House passes counter-terror powers

Compromise expected to get Senate OK

tax cut likely to be reduced

No action on airport security

War On Terrorism

The Nation

October 25, 2001|By Karen Hosler | Karen Hosler,SUN NATIONAL STAFF

WASHINGTON - Congress' post-attack agenda advanced yesterday with overwhelming House passage of legislation, shaped in a compromise with the Senate, to give federal authorities sweeping new powers to thwart and apprehend terrorists.

The House also offered an opening bid in the debate over reviving the economy by narrowly approving a $100 billion Republican tax-cut package that is sure to be altered in the Democratic-led Senate. Democrats favor spending more to help laid-off workers.

House Democrats, meantime, complained that Republican leaders are blocking action on a Senate-passed bill to tighten airport security - a third element of Congress' response to the Sept. 11 attacks on the World Trade Center and the Pentagon.

House Republicans object to making all airport security employees part of the federal work force.

The counter-terrorism legislation, which passed the House 357-66 and is likely to be approved by the Senate by week's end, has been urgently sought by Attorney General John Ashcroft.

He says he needs such broad authority to bring to justice those responsible for the terrorist acts and to prevent future attacks. President Bush is expected to sign the measure.

"The House is taking a responsible step forward by giving law enforcement the tools necessary to secure the safety of Americans, while protecting our constitutional rights," said House Speaker Dennis Hastert.

The measure would give police new powers to conduct secret searches of homes, tap cell phones and track Internet activity of criminal suspects. It would also crack down on money-laundering by making it easier to track the movement of large sums of cash through the financial system. And it would make it easier for intelligence agencies to share information with state and local officials.

In a compromise struck with the Senate, many of the new powers would expire after four years unless Congress renewed them. That provision was sought by lawmakers who fear that police agencies might abuse the new authority without congressional oversight.

"We have done the White House a great favor by taking the time to read and improve this bill before passing it," said Sen. Patrick J. Leahy, the Vermont Democrat who is chairman of the Senate Judiciary Committee.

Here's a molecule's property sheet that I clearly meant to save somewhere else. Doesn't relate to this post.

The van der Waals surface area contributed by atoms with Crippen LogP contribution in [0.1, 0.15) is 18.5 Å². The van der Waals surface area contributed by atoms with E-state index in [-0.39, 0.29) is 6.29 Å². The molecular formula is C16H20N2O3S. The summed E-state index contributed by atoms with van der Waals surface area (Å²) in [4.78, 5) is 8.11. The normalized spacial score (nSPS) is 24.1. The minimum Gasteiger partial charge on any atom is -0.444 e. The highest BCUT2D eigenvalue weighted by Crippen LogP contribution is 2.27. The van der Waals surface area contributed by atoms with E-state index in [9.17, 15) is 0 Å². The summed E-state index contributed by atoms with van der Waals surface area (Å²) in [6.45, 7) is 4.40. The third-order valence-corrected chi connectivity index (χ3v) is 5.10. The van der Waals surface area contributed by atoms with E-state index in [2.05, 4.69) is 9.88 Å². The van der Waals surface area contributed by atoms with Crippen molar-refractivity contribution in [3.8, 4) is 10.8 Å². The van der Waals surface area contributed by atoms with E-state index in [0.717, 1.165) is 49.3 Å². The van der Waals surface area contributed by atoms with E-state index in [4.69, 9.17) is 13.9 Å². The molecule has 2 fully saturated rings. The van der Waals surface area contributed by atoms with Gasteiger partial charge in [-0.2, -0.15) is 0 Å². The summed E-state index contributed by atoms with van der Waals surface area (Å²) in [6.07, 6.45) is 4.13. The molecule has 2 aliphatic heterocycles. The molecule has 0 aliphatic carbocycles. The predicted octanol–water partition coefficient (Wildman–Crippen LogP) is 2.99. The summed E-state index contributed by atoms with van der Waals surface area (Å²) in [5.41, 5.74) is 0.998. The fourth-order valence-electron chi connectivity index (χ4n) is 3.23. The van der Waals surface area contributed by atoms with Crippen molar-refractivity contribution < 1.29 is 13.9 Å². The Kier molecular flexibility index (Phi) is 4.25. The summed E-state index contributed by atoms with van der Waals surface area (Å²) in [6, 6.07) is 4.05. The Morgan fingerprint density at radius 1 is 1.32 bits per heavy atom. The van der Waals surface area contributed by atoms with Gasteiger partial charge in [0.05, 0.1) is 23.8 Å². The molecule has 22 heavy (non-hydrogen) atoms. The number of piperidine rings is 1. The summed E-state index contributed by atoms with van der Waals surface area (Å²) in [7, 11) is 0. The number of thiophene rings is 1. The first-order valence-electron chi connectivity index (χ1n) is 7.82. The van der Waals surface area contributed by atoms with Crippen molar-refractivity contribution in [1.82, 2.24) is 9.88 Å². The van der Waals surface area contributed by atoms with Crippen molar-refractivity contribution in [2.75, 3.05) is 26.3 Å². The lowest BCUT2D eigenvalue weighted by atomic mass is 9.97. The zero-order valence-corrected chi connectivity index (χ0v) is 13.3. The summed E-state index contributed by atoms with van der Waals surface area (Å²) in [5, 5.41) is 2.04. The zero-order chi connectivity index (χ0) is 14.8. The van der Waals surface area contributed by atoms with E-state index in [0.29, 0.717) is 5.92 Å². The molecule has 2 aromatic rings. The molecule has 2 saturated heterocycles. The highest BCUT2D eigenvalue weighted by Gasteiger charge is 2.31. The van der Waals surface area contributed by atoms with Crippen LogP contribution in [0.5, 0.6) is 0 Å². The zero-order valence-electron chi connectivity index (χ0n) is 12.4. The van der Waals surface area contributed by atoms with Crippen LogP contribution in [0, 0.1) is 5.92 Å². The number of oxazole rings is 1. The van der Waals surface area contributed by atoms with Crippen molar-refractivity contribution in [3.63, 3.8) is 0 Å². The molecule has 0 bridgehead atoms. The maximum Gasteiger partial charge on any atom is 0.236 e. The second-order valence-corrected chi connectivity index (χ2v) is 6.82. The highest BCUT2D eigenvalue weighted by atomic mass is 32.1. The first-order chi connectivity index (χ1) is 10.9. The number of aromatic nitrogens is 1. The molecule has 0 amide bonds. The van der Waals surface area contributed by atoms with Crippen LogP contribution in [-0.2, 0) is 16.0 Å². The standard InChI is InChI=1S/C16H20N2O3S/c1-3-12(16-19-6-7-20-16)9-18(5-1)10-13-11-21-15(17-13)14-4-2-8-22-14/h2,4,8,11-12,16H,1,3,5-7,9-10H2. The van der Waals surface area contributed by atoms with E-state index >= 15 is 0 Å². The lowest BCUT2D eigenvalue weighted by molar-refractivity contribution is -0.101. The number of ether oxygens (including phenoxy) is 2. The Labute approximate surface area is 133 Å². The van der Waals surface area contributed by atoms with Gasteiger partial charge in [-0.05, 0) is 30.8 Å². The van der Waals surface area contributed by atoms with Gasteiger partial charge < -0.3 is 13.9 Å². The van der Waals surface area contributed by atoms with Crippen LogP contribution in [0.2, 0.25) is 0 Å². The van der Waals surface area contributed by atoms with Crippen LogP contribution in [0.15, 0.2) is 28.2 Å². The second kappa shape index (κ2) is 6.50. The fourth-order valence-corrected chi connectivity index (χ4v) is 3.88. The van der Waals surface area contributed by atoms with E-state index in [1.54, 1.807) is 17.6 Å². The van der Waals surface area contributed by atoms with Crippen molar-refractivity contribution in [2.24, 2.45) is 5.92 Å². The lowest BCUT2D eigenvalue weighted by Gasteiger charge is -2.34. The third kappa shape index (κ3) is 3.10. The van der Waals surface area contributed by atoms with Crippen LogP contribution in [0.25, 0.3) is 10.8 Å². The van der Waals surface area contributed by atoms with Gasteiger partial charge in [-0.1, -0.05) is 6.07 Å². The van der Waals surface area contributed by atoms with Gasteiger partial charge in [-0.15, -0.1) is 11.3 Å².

Seven of the eight members of the House from Maryland voted for the legislation. The exception was Rep. Elijah E. Cummings, a Baltimore Democrat who said he feared that the new investigative powers would be so broad as to imperil civil liberties.

Cummings specifically mentioned wiretaps that could record conversations of people unconnected to the investigation targets, and a requirement that DNA samples be taken of anyone convicted of a crime of violence, even a misdemeanor assault.

While the debate over counter-terrorism legislation nears an end, differences in Congress over how to invigorate a sputtering economy made worse by the terrorist attacks are just heating up.

After one of the most sharply partisan debates since the Sept. 11 attacks, the House approved by the slender margin of 216-214 a $100 billion package of tax cuts that would provide most of its benefits to corporations and investors.

The House members from Maryland voted along party lines, except for Rep. Constance A. Morella, a Montgomery County Republican, who voted with the four Democrats against the bill. The three other Maryland Republicans voted for it.

Bush, who has proposed a smaller $75 billion package, called for approval of the House bill and praised some of its elements. But administration officials have made clear that the president is willing to negotiate with the Senate on a less ambitious proposal.

"I urge the Senate to act quickly to make sure that the American people understand that on this part of our homeland defense, our country and the Congress is united," Bush said yesterday at a Glen Burnie appearance.

House Republican leaders deliberately crafted an oversized tax-cut package in anticipation that it would be pared back. It calls for $40 billion in breaks for business costs and depreciation, and elimination of the alternative minimum tax for corporations, retroactive to 1986 - at a cost of $25 billion.

A small reduction in the tax on capital gains would be made by eliminating the current five-year holding period on assets to qualify for lower tax rate.

Sponsors said those provisions would provide quick financial relief to employers hurt by the economic downturn and encourage further investment in capital equipment.

"This package is designed to keep jobs, to enable people to keep good jobs and to keep companies from laying people off," said Rep. Rob Portman, an Ohio Republican.

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